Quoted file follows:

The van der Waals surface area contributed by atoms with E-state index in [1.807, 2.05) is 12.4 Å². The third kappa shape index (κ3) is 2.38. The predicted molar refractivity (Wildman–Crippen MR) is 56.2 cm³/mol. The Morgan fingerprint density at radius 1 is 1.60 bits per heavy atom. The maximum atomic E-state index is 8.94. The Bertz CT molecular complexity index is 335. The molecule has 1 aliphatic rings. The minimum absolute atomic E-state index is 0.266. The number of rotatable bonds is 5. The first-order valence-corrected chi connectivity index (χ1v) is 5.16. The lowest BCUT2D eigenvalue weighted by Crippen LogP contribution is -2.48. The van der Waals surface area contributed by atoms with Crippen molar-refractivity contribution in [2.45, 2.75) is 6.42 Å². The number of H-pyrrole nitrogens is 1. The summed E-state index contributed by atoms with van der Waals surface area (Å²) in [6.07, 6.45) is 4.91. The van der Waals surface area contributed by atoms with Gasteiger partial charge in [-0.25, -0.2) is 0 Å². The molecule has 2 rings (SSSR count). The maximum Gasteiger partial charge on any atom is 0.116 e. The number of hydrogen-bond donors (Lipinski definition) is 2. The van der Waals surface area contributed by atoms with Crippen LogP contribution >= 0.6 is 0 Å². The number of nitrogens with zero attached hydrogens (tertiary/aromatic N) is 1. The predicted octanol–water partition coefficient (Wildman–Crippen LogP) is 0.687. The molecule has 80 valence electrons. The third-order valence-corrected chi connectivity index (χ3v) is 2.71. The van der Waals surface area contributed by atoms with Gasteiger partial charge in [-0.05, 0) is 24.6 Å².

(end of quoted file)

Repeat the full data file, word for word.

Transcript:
The van der Waals surface area contributed by atoms with E-state index in [1.807, 2.05) is 12.4 Å². The third kappa shape index (κ3) is 2.38. The predicted molar refractivity (Wildman–Crippen MR) is 56.2 cm³/mol. The Morgan fingerprint density at radius 1 is 1.60 bits per heavy atom. The maximum atomic E-state index is 8.94. The Bertz CT molecular complexity index is 335. The molecule has 1 aliphatic rings. The minimum absolute atomic E-state index is 0.266. The number of rotatable bonds is 5. The first-order valence-corrected chi connectivity index (χ1v) is 5.16. The lowest BCUT2D eigenvalue weighted by Crippen LogP contribution is -2.48. The van der Waals surface area contributed by atoms with Crippen molar-refractivity contribution in [2.45, 2.75) is 6.42 Å². The number of H-pyrrole nitrogens is 1. The summed E-state index contributed by atoms with van der Waals surface area (Å²) in [6.07, 6.45) is 4.91. The van der Waals surface area contributed by atoms with Gasteiger partial charge in [-0.25, -0.2) is 0 Å². The molecule has 2 rings (SSSR count). The maximum Gasteiger partial charge on any atom is 0.116 e. The number of hydrogen-bond donors (Lipinski definition) is 2. The van der Waals surface area contributed by atoms with Crippen LogP contribution >= 0.6 is 0 Å². The number of nitrogens with zero attached hydrogens (tertiary/aromatic N) is 1. The predicted octanol–water partition coefficient (Wildman–Crippen LogP) is 0.687. The molecule has 80 valence electrons. The third-order valence-corrected chi connectivity index (χ3v) is 2.71. The van der Waals surface area contributed by atoms with Gasteiger partial charge in [-0.05, 0) is 24.6 Å².